Top Image: Stephanie Lee / RICE File Photo
In the blink of an eye, we’ve made it to February—and with it comes the Chinese New Year festivities. While it signifies fresh starts and joyous reunions for many, the mixed-race tapestry of Singapore reveals a different, often nuanced reality. For those who may not fully resonate with the ‘Chinese’ umbrella, how much does their ethnic identity truly intertwine with these festivities?
As someone with mixed parentage, I find myself grappling with the same old identity issues each passing year. Am I too ‘Malay’ for Chinese New Year? Why do I not feel ‘Chinese’ enough?
And I’m sure I’m not the only one who feels this way.
While Chinese New Year is often lauded as a celebration of unity, it can sting with a feeling of exclusion for some. We spoke to biracial Singaporeans to explore their complex experiences of navigating an identity caught between cultures and not feeling ‘Chinese enough’.
“It’s kind of a funny story because my Thai mum still gives us [my brothers and I] ang baos even though she doesn’t celebrate Chinese New Year. She even had to learn how to speak Mandarin and Hokkien after moving here from Thailand!
People tend to associate being Thai with Thai Disco, so I’ve faced a few insensitive comments during gatherings, such as calling me ‘Siam Bu’. How original.
I’m more Chinese passing, but I identify more with my Thai side as I used to visit my hometown, Chiang Mai, often. I like the pace of life there. And I never really learned to enjoy Chinese food; it tastes weird to me. It’s strange because I don’t feel Chinese enough when I’m in Singapore, but I don’t feel Thai enough when I’m back in Thailand.”
— Kelly, Chinese/Thai
“I’m basically a potato; yellow inside but brown outside. My mum didn’t really teach or show us her culture since she doesn’t have family here in Singapore. So I don’t even know how to speak Sinhala. Even though I identify more as Chinese, sometimes I still feel like I’m not Chinese enough.
I’ve noticed that distant relatives usually look at us with confusion when they see us in my grandma’s house or when we go for visits. I tended to stick with my parents when I was younger to prevent relatives from thinking I came into the wrong house.
There’s always the ‘Wah you mixed ah no wonder so pretty’, which is always very awkward for me, despite them meaning well. And comments like ‘So you can speak Chinese? Wah, you speak very good,’ which makes me feel a little bit alienated because… why wouldn’t I speak Chinese? I was brought up Chinese, and I am Chinese, so obviously I can speak Chinese, right?”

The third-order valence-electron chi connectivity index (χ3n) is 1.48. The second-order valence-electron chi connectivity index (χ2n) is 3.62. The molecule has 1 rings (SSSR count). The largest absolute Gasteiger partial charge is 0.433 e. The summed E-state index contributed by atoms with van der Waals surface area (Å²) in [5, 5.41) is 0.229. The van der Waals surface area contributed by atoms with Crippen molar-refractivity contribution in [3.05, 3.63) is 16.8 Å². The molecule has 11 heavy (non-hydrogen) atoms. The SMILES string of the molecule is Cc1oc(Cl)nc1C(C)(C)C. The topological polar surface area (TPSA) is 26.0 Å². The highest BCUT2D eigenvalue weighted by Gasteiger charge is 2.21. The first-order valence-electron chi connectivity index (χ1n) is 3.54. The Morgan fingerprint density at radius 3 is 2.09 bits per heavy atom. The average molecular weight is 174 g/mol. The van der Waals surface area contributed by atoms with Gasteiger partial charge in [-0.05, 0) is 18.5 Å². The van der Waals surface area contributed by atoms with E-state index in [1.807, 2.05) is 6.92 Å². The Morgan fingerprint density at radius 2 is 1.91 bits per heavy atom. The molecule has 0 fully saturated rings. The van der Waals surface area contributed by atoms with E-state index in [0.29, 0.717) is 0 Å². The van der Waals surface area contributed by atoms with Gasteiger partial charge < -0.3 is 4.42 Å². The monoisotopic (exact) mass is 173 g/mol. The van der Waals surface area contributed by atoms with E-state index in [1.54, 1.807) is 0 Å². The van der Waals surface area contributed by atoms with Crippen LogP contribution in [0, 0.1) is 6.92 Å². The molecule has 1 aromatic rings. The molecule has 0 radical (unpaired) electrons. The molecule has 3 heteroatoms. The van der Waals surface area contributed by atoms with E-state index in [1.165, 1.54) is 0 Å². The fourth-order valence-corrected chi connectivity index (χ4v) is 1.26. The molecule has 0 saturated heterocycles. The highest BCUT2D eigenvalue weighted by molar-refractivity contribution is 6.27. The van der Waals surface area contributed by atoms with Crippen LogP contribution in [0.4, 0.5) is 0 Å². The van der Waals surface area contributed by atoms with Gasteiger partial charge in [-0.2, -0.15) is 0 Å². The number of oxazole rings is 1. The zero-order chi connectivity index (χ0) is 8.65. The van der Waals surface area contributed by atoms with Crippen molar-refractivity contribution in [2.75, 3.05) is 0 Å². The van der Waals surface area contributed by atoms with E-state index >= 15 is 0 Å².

— Rslyne, Chinese/Sinhalese
“My cousin’s new partners always do a double take when I grab a piece of bak kwa because of my skin tone.
It’s a strange feeling—having to send somewhat telepathic signs that I am indeed half-Chinese, and this is fine. It’s almost like having to justify why you’re with Chinese people within a Chinese home during Chinese New Year. I can’t speak an ounce of Mandarin, so relatives often deal with my broken greetings. The only judgemental glances I get are from new additions to the family.
But I guess we shouldn’t have to be made to feel like this.”
— Sarah, Chinese/Malay
“Chinese New Year has always felt like dipping my toes in Chinese culture, but not entirely.
We don’t play games—I’ve never played mahjong in my life. There’s no gambling whatsoever because my dad is a pastor. On the table, you get Indian food, and then you’ve got a bit of Chinese food. And then you say a prayer before eating everything.
I don’t feel connected to either side, actually. Music-wise, I don’t listen to a lot of Jay Chou, and I’m certainly not going to pick up a microphone and do Chinese karaoke like my friends. Perhaps things would change if I was close to my Chinese relatives. It has always felt like I’m an outsider looking in at my own culture.
I don’t know about the whole Chinese-passing thing and what their reality is like because I can’t relate. I guess I’m Indian-passing. But then again, I’ve always never felt Indian enough. When I tell people I don’t know that I’m half-Indian and half-Chinese, they also don’t really know what to make of it because it’s such a strong contrast between two very, very different cultures.”
— Joshua, Chinese/Indian
“I tend to be a bit jealous of people who are fully Chinese.
When both sides are Chinese, they have plans for both days. For me, I’m free on the second day onwards because half of my relatives reside in Italy. So there’s no one to visit. It can feel a little bad on the second day [of Chinese New Year] when everyone’s still out visiting their families.
I’ve gotten used to it now. I just see it as an opportunity to spend more time with my Italian mum and do non-CNY-related things such as going to the movies or even going for a walk!
Don’t get me wrong, CNY is still a great way for me to stay connected to my roots and embrace the fact that I am Chinese. It’s a part of my identity, even though it’s not very strong and I don’t speak Chinese on a daily basis. I need to embrace the fact that these are my roots; this is where I come from. And these are the traditions [if I end up marrying a Chinese person] that I will carry on into the future.